Tuesday, 2 August 2011

EP Review: Screaming Maldini - Secret Sounds

Label: HipHipHip
Released: 21st June

It may seem impossible for me to give Screaming Maldini a fair review. With a brand new track of theirs appearing on the forthcoming Keep Pop Loud Records compilation CD you may think my opinion biased. Well, be that as it may, and regardless as to if you pick up the KPL compilation or not, you still need Screaming Maldini in yr life and record collection. And Secret Sounds is a fantastic place to start.

Comprising of a song from each of their Alcopop! released EPs and two new recordings, Secret Sounds is the release that's helping to launch Screaming Maldini over the Channel. French label HipHipHip has picked them up over there and Secret Sounds is the first EP the Sheffield group are releasing with them. Short and sweet, it's a crash course in Screaming Maldini's all-encompassing pop sound and will carve a space in the hearts of anyone who enjoys pop.

'Secret Sounds' first saw life on the And The Kookaburra EP and is arguably the bands signature tune. Bonkers vocal harmonies help the song to feel like a pop classic the instant it starts up. Whatever way you look at it, coming from an indiepop standpoint or the appreciation of originality, there's a spark present that only comes around when you hear a tune that's been created by a band or an individual of remarkable talent. A talent that's even more obvious when breaking the music down into it's component instruments.

Vocally, and especially on the backing, the voices are so controlled that you'll wonder how it's done. Vocalist/keyboard player Gina is a singing coach by trade and her stunning voice is really integral to the Maldini sound. The drums too, an instrument far too often under-appreciated, shine on Maldini releases and Secret Sounds in particular. Their drumming champ (who also plays in Renegade Brass Band, or so I'm informed) is remarkably good at what he does, hammering out quick and intricate patterns that never overtake the floating melodies but yet ensure that the drums act as an instrument in their own right.

Their use of a full-time trumpet player in the group to create a party atmosphere is also key in helping Maldini rise to the top of the pop pile. It's long been a maligned instrument in the indiepop realm thanks to misuse in naffer music, but here fleshes out the arrangements and adds to the feel of a everyone's-invited street party. ACE! You could almost call them a pocked Polyphonic Spree if you were that way inclined.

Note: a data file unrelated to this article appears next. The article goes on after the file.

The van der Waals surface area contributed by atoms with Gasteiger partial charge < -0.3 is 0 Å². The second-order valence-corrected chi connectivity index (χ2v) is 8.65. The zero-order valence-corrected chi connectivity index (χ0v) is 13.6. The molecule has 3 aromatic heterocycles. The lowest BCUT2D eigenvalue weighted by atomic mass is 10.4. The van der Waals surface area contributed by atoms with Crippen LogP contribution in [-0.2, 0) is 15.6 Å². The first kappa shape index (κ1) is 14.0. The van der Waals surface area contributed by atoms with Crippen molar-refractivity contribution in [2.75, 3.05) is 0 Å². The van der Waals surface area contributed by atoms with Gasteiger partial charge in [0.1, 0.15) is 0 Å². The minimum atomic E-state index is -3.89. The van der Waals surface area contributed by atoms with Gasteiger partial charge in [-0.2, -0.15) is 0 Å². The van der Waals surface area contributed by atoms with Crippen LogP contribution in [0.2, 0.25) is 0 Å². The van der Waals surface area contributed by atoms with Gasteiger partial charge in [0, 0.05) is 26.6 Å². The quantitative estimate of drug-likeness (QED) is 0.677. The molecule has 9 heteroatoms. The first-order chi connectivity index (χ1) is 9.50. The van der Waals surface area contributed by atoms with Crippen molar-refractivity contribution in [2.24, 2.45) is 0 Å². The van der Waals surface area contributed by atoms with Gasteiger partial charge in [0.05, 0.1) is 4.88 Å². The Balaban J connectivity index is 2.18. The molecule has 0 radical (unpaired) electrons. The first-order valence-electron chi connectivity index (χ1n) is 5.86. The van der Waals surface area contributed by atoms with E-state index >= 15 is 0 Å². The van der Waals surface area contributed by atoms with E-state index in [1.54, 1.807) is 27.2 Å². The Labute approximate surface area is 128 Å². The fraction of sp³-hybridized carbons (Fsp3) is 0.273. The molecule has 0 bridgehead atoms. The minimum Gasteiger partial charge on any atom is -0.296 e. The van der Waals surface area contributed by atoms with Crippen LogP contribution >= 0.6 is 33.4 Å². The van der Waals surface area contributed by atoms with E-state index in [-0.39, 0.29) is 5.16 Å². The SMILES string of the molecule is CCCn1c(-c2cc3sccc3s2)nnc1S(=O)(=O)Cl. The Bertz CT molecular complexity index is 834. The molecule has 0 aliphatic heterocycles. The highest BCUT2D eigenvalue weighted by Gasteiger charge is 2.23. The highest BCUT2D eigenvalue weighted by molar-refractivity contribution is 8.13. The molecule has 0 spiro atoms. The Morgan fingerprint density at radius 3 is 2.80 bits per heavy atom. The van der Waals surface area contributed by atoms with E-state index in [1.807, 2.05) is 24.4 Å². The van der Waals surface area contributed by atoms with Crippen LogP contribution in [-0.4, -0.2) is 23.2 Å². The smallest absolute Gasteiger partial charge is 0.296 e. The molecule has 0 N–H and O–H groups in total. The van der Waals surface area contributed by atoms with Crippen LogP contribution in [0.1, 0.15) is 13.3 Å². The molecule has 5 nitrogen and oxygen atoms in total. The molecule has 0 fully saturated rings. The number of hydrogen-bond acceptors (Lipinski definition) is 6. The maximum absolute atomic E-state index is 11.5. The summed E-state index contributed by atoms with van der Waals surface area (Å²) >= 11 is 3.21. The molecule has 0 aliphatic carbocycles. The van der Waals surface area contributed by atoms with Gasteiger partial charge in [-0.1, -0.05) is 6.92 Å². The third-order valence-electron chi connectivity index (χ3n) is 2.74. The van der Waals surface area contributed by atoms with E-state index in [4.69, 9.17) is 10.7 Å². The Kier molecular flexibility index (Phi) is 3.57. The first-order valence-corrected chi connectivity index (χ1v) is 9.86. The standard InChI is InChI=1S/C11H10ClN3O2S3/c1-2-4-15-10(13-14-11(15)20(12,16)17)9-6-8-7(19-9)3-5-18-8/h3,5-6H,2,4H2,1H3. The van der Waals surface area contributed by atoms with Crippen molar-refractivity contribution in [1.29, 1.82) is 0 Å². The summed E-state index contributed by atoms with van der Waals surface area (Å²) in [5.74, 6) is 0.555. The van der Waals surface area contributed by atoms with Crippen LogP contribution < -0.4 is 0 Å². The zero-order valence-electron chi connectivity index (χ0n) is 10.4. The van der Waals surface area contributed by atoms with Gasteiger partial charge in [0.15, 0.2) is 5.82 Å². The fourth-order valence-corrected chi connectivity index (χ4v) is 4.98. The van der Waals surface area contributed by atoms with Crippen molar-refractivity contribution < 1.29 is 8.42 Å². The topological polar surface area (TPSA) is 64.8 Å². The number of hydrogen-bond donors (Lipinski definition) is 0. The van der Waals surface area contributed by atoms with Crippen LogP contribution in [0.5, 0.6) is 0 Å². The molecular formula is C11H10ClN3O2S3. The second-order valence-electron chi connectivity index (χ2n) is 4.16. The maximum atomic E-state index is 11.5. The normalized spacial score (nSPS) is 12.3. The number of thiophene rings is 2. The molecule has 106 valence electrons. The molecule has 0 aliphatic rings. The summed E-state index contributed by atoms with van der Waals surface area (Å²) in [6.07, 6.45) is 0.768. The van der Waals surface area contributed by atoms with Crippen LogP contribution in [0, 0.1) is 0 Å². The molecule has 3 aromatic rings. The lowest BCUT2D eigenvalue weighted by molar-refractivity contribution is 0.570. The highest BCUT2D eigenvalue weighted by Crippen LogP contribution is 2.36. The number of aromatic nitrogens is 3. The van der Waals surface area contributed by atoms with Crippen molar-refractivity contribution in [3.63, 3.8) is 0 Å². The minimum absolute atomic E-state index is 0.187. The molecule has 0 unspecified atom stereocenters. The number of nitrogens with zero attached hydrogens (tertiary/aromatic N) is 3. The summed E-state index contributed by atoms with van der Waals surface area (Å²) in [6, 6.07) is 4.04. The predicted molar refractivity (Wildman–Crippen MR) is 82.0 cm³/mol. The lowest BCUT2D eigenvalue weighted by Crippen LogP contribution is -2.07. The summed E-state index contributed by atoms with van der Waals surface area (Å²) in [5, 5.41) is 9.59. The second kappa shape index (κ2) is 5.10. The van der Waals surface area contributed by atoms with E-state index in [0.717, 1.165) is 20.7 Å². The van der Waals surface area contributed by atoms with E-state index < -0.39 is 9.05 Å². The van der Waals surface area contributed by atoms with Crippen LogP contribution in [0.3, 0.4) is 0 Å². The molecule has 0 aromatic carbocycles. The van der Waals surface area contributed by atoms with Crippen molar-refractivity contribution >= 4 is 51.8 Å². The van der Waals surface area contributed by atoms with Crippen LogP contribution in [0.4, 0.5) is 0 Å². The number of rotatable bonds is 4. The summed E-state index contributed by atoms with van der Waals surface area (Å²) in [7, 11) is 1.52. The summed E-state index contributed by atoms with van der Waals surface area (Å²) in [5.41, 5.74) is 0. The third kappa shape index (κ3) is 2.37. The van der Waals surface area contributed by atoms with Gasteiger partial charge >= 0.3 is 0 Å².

Nowhere do all of these elements come together better than on newbie 'The Silver Mountain'. It's epic, summery and seems to offer up a summer sky of limitless possibilities. That it rubs up against the wintery 'Restless Hearts And Silent Pioneers' (taken from the EP of the same name) serves to highlight the feel of sunshine. On the latter, the skittering beat is complimented by strings, tinkling percussion and choir-like backing vocals to paint a perfect sonic portrait of Sheffield at Christmas time. It's as romantic as we'd all like winter to be, uncovering those little details about wrapping up warm and coming into yr bright warm house from the cold. In a word, magical.

Again, the final track on the EP skips seasons yet again. 'The First Raindrop' takes us to a barbecue on an “unesasonably warm Sunday afternoon in Spring”. Like 'Restless Hearts' it's the little details and flourishes, both lyrical and musical that fill out the corners of the song. From the strummed ukulele in the background to “trying to figure out how rain could fall from a blue sky” it's the perfect little portrait of one of the small moments of contentment that makes life worth living.

But what's more, rather than just soundtracking or describing those moments, just listening to the music of Screaming Maldini helps to create them. It's the sound of pockets of uplift in dull days and sonic heavens in the hustle and bustle and does so with incredible talent that's never cloying. As a taster for an album, or an introduction to Screaming Maldni's world it's very very special.

No comments: